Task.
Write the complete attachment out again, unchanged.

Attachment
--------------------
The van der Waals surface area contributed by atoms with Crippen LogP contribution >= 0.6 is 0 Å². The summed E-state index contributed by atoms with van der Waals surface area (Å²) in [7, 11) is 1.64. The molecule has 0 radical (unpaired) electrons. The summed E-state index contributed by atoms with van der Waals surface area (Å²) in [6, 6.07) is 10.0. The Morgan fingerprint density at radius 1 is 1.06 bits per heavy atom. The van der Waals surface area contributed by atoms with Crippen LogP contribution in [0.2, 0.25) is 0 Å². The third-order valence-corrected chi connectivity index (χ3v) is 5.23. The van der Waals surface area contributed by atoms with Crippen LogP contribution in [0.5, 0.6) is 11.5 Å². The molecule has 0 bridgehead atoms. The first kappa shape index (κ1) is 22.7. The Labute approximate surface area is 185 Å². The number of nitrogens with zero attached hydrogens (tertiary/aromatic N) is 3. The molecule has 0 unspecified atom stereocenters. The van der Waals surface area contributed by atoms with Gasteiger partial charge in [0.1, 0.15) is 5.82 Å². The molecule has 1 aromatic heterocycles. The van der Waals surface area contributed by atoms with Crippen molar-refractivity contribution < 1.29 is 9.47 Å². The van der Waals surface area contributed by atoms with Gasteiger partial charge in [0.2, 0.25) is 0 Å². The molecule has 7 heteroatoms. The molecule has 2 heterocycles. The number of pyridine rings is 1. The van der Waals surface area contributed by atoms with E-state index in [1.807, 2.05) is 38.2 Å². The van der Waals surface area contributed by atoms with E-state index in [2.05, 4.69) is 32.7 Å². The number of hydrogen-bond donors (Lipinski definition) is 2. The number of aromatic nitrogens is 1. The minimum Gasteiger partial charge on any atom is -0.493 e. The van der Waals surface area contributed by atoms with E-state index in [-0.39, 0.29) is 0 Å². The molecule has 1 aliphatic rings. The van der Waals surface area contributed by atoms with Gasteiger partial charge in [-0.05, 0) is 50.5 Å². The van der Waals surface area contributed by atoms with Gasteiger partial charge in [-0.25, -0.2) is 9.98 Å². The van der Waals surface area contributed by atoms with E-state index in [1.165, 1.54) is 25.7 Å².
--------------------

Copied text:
The van der Waals surface area contributed by atoms with Crippen LogP contribution >= 0.6 is 0 Å². The summed E-state index contributed by atoms with van der Waals surface area (Å²) in [7, 11) is 1.64. The molecule has 0 radical (unpaired) electrons. The summed E-state index contributed by atoms with van der Waals surface area (Å²) in [6, 6.07) is 10.0. The Morgan fingerprint density at radius 1 is 1.06 bits per heavy atom. The van der Waals surface area contributed by atoms with Crippen LogP contribution in [0.2, 0.25) is 0 Å². The third-order valence-corrected chi connectivity index (χ3v) is 5.23. The van der Waals surface area contributed by atoms with Crippen LogP contribution in [0.5, 0.6) is 11.5 Å². The molecule has 0 bridgehead atoms. The first kappa shape index (κ1) is 22.7. The Labute approximate surface area is 185 Å². The number of nitrogens with zero attached hydrogens (tertiary/aromatic N) is 3. The molecule has 0 unspecified atom stereocenters. The van der Waals surface area contributed by atoms with Gasteiger partial charge in [0.1, 0.15) is 5.82 Å². The molecule has 1 aromatic heterocycles. The van der Waals surface area contributed by atoms with Crippen molar-refractivity contribution < 1.29 is 9.47 Å². The van der Waals surface area contributed by atoms with Gasteiger partial charge in [0.2, 0.25) is 0 Å². The molecule has 7 heteroatoms. The molecule has 2 heterocycles. The number of pyridine rings is 1. The van der Waals surface area contributed by atoms with E-state index in [1.807, 2.05) is 38.2 Å². The van der Waals surface area contributed by atoms with E-state index in [2.05, 4.69) is 32.7 Å². The number of hydrogen-bond donors (Lipinski definition) is 2. The number of aromatic nitrogens is 1. The minimum Gasteiger partial charge on any atom is -0.493 e. The van der Waals surface area contributed by atoms with E-state index in [-0.39, 0.29) is 0 Å². The molecule has 1 aliphatic rings. The van der Waals surface area contributed by atoms with Gasteiger partial charge in [-0.05, 0) is 50.5 Å². The van der Waals surface area contributed by atoms with Gasteiger partial charge in [-0.25, -0.2) is 9.98 Å². The van der Waals surface area contributed by atoms with E-state index in [1.165, 1.54) is 25.7 Å².